Back(pack) to the Future

Senior Brian Burton and his bee backpack. (Isabella Abalos)

We took pride in our new brand new backpacks when we began elementary school. Whether it was our favorite show, character, or movie, backpacks were a way for us to express what we loved. For some seniors this year, childhood nostalgia is hitting them hard and backpacks featuring childhood characters like animals or favorite Disney princesses is trending at BOHS.

Why are kids’ backpacks trending at BOHS? In her article “How Backpack Trends Shape a Kid’s Social Life,” Alia Wong stated, “Backpacks bridge the distance between school and home, shuttling homework and lunch boxes…in between the two most important places in a kid’s life.”

Backpacks are a constant factor in life for kids all the way to high schoolers, and backpacks like senior Tori Vega’s Victorious backpack exemplifies the school/home connection. Vega shares a special connection with her backpack: the main character of the show Victorious is also named Tori Vega. How perfect is that?

Megan Coday, senior, shared that the reason behind choosing her kid backpack was based off of a childhood memory. The backpack “reminds me of a Disney Princess CD player I had when I was six and I threw a temper tantrum and I threw it at the TV and it broke and I never got to see it again,” Coday said.

Walk through the quad at lunch and you’ll spot backpacks displaying classic childhood TV shows such as Paw Patrol, Victorious, Bubble Guppies, Trolls, and more. Instead of choosing the ubiquitous Jansport bag, or the trendy Fjällräven Kånken backpacks, some seniors are choosing bags made for children to live out their final year of childhood before they reach adulthood.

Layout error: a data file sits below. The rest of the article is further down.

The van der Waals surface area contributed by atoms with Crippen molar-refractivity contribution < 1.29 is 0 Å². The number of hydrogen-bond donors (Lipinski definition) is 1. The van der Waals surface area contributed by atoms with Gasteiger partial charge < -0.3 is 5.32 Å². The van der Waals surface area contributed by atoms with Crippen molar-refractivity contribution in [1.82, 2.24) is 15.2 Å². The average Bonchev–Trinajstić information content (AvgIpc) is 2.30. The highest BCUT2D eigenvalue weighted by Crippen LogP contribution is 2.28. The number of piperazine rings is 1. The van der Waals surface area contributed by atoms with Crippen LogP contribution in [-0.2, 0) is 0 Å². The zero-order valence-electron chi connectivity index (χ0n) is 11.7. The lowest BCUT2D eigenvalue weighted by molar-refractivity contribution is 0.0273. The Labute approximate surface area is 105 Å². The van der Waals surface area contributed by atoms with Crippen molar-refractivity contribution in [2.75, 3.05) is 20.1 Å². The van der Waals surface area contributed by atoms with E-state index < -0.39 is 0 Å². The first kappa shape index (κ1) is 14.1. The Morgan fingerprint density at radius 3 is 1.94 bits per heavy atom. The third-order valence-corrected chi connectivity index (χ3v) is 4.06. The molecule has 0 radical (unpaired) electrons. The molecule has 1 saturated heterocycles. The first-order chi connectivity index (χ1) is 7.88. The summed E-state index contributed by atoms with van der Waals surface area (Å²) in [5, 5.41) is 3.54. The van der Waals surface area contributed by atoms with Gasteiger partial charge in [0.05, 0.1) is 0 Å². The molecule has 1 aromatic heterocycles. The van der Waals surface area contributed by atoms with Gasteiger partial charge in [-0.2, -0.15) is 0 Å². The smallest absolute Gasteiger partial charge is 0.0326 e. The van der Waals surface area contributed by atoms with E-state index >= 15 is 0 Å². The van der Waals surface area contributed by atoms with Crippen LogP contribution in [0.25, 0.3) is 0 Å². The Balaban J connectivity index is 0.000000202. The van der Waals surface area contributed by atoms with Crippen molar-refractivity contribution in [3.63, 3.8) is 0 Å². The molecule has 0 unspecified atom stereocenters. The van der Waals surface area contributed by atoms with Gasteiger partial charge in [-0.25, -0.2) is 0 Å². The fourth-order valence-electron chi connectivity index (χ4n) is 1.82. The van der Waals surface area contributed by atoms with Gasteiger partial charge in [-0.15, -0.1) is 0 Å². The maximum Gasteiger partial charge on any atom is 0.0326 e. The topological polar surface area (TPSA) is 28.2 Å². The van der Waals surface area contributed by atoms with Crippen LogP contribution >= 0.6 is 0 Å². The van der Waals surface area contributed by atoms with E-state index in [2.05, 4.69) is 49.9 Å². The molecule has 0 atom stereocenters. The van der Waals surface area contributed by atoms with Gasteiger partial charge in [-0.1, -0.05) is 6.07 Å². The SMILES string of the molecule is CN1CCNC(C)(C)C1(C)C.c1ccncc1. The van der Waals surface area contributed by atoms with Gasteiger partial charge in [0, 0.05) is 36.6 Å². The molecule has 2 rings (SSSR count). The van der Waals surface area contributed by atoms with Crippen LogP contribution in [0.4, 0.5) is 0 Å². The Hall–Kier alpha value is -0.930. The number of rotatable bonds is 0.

However, some students, like Bryce Clark, senior, choose their backpacks, not out of nostalgia, but simply for fun. Clark and his friend group decided to get matching animal backpacks for their last year in high school. Senior Brian Burton chose a bumblebee bag; Brian DeFranco, senior, chose a kitten; and Clark chose a shark. Collectively, the three bags form a herd of animal backpacks in one friend group.

Burton mentioned this trend had already been a tradition for himself and his friends, originating last year with the graduating class of 2019.

According to Nadia Fox, French teacher, “It’s been more of a recent situation. I’ve seen students in the past [with kid backpacks], but within the last one or two years, I’ve seen more and more kids following that trend.”

On a normal school day, it is common to see dozens of students walking around with these childlike backpacks. But this trend of childhood-inspired packs seems to be unique to BOHS.

Neighboring schools like El Dorado, Rosary Academy, and Esperanza do not contribute to this trend, and a search of the hashtag “kidsbackpacks” leads to businesses selling bags, not teens sporting them on their high school campuses. (Chino Hills High School appears to be the only local high school that also participates in the trend.)

Seniors of the class of 2019 decided in their last year of childhood that they would come full circle by choosing backpacks meant mainly for children. Whether due to nostalgia, a feeling of connection to home, or just for goofy fun, BOHS’s seniors are having fun engaging in this unique trend.